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Limit gifts from Denver city departments to elected officials

Denver residents should be able to trust that their elected officials aren’t being swayed by lobbyists bearing gifts, but what if the gifts are coming from within city government? A dispute between the City Council and the city’s ethics division highlights the question.

We stand with those calling for clear limits and transparency when Denver elected officials accept gifts, travel, tickets and meals, even when the goodies come from city departments.

These departments, including Denver International Airport, often lobby the City Council and the mayor for everything from funding and resources to policy changes and approval of multimillion-dollar contracts with outside companies.

Councilman Rafael Espinoza is right that elected officials should reject or at the very least disclose free trips and expensive gifts they receive from city departments.

But what’s less clear is whether the city’s current ethics code covers such departmental transactions, requiring public disclosure and limiting the values of gifts to $25 or $300 for food and tickets. As reported by The Denver Post’s Jon Murray, City Council members have received puffy jackets from DIA and growlers and swag from other city departments.

Under the code of ethics, elected officials and city employees may not accept gifts worth more than $25 if the giver of the gift has “an existing, ongoing or pending contract, business, or regulatory relationship” with the city and the person receiving the gift is in a “position to take direct official action.”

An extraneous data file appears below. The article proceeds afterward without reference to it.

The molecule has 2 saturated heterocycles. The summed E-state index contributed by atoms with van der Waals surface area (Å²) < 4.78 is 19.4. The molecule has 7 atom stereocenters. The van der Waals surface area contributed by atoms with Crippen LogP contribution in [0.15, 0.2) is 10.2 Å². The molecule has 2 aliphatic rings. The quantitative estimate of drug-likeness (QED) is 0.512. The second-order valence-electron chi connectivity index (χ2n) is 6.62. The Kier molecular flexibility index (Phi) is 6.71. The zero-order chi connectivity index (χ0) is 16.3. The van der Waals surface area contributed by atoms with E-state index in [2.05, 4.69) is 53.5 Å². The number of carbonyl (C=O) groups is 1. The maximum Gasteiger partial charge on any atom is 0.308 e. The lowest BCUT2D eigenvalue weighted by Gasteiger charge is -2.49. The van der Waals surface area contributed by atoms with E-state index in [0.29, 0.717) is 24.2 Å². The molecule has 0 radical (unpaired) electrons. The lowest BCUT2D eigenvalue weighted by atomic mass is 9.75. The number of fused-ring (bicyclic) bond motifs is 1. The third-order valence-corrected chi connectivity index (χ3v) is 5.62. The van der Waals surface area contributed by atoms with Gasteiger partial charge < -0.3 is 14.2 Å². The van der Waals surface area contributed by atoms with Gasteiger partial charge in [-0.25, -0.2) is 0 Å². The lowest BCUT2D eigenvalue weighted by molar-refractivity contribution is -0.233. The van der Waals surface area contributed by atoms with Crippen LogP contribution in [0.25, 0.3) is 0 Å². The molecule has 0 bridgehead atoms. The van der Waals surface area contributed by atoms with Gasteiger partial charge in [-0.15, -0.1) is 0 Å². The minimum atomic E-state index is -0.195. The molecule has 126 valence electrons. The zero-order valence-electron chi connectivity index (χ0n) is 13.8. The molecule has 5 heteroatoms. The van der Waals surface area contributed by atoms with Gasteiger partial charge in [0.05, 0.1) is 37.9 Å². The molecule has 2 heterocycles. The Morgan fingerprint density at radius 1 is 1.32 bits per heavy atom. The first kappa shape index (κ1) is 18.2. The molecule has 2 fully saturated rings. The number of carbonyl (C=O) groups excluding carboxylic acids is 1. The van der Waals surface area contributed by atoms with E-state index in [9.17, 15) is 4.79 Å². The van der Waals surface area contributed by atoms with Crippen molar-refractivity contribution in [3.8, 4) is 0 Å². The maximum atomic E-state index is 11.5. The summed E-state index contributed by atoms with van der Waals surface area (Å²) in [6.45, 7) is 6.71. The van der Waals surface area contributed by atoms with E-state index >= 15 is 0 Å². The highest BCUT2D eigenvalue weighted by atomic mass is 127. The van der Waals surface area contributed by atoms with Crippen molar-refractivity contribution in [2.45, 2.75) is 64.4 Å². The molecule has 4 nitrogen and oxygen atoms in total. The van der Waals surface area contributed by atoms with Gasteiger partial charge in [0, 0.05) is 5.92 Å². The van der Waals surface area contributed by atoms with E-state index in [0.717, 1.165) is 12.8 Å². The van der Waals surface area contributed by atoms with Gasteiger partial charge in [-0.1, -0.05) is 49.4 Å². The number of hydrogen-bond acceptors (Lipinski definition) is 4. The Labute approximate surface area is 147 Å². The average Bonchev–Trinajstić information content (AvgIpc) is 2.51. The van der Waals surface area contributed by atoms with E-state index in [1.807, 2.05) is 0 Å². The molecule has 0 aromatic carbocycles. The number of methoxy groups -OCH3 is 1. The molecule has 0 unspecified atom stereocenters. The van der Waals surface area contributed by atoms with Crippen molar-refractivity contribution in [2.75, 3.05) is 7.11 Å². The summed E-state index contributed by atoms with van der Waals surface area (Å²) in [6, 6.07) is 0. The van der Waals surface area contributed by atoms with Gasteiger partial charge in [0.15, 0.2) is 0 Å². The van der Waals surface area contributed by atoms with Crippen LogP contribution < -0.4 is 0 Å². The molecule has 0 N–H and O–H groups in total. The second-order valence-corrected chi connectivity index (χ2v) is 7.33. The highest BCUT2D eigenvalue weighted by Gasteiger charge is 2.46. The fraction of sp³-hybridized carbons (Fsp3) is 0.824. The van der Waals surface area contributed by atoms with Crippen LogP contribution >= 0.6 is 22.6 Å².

Michael Henry, executive director of the Denver Board of Ethics, says that language would clearly apply the gift limits and disclosure requirements to city departments. Assistant City Attorney Tracy Davis urged Henry and the ethics board to reconsider that position, given that it is “not legally possible” for the city to have one of those listed relationships with itself. In other words, the city can’t give a gift to itself.

While we see logic in Davis’ interpretation of the code, we think the language is ambiguous enough to require clarification by City Council members, and we hope they choose to impose restrictions on such gifts rather than open the floodgates.

Such a move could also clear up potential unintended consequences. Councilman Kevin Flynn pointed out the ethics board’s interpretation could apply to city employees. No one wants our civil servants in city government afraid to attend a holiday party or travel to an out-of-state conference because it might be an ethics violation.

“I think it leads to a bizarre result, but one which is not an issue when it is understood that city doesn’t have such relationships with itself, but only with outside parties,” Flynn wrote in an email to the board.

Such small gifts likely can’t buy the votes of our elected officials, but there does need to be a line in the sand to protect integrity and taxpayer dollars. The current gift limits seem to be reasonable restrictions. City Council members make roughly $90,000 a year and have budgets to hire their own staff and for other expenses. While small perks might be nice, they are not necessary.

We hope the City Council can resolve this dispute in a way that continues the admirable march its members have been making toward an independent and ethical city government.

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